Do you try to establish relationships first or make work at use that as a bridge to those relationships?

The strange thing is that I was away so much that this is really the first proper piece that I've made in London that I've wanted to share because the last piece I made was mostly performed abroad.

I do keep in constant contact with the people that I have developed relationships with. Sending them a newsletter, sending them some video links, trying to be as non-bombarding as possible. Then I use opportunities like this show [Resolution] to invite people and say "you've been hearing what I've been up to, now please come and see it".

So yeah, it's a little bit of both.

How do you gauge reaction, do you pay attention to the reviews?

I see reviews as another opinion, a very valid opinion bit I also gather opinions from lots of people. I do this all the time, anyone who came [to previous shows] and I happen to know personally, I email them and ask them to write a few lines. Not necessarily of praise but just feedback, response or reflection to try and gather a fuller selection of responses.

Obviously it's great to have the Resolution reviews but I try not to put all my store on that. We've had an awful lot of feedback and response to work in progress showings so I had a clear idea of the range of opinions and views that people have on the piece before we performed.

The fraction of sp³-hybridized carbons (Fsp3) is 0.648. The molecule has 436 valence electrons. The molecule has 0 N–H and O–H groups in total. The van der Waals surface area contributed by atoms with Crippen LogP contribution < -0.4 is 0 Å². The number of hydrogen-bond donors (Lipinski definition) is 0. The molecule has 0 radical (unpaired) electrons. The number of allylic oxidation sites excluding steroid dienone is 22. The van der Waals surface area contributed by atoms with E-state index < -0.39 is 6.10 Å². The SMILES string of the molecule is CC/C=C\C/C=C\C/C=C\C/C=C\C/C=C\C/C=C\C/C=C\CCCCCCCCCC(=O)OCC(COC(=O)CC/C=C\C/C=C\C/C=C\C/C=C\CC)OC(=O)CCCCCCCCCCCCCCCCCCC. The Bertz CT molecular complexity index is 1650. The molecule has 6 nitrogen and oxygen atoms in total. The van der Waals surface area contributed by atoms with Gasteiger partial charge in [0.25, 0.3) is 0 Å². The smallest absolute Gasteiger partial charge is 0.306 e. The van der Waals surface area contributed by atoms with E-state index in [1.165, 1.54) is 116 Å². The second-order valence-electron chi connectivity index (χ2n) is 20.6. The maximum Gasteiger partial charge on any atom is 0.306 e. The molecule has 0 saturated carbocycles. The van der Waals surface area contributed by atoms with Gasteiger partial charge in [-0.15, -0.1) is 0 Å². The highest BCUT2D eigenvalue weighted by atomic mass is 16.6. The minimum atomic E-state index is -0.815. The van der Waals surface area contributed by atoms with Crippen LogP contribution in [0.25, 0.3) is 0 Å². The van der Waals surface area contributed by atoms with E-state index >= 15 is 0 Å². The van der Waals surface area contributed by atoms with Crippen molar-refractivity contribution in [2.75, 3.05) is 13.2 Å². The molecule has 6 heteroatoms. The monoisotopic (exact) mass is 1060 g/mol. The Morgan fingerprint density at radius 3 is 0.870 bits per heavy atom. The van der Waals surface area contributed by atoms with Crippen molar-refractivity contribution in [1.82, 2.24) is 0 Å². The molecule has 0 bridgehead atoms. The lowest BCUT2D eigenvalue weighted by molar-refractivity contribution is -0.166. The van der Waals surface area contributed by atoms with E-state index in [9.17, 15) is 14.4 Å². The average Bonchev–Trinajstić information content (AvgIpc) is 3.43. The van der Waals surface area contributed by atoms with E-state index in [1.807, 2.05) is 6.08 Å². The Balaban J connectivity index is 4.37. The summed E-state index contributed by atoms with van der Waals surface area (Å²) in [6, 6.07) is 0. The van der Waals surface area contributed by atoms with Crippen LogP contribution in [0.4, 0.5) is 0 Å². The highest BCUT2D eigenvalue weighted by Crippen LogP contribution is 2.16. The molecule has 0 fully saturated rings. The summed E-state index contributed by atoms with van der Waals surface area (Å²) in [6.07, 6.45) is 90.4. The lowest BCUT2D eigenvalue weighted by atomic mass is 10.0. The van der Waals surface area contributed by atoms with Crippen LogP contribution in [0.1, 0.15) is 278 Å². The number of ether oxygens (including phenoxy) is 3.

I wasn't waiting for what the reviews said to know what people might think.

Is it too easy to become compartmentalised in dance?

I don't really know to be honest. I think what I like about working in the independent dance sector and identifying myself with that group is that, especially with my work at Clarence Mews which is a studio in Hackney where I work as a programmer manager, is I see a lot of incredibly diverse work with people really exploring and really experimenting.

I think that environment and the support of this community of independent artists does allow people not to pop themselves into a box and not get stuck in one style. I imagine that once I become more established it's [going] to be harder to avoid that because you have a responsibility to deliver what the funders have asked of you or what the producers have asked of you, perhaps that's a difficulty I'll come across in the future.

Do you have a long term goal?

I love teaching and I love my work in arts administration [and] I love performing for other people. I also do feel at the moment, this may change, that my work is about growing through my own body so I wouldn't want to make work on ten other people and sit back.

For me it's about me exploring what my physicality can do with maybe one two or three other people.

So I can't really see myself ever settling down with an established company. I think I've enjoyed a range and diversity of work [over the last few years] too much to want to do that.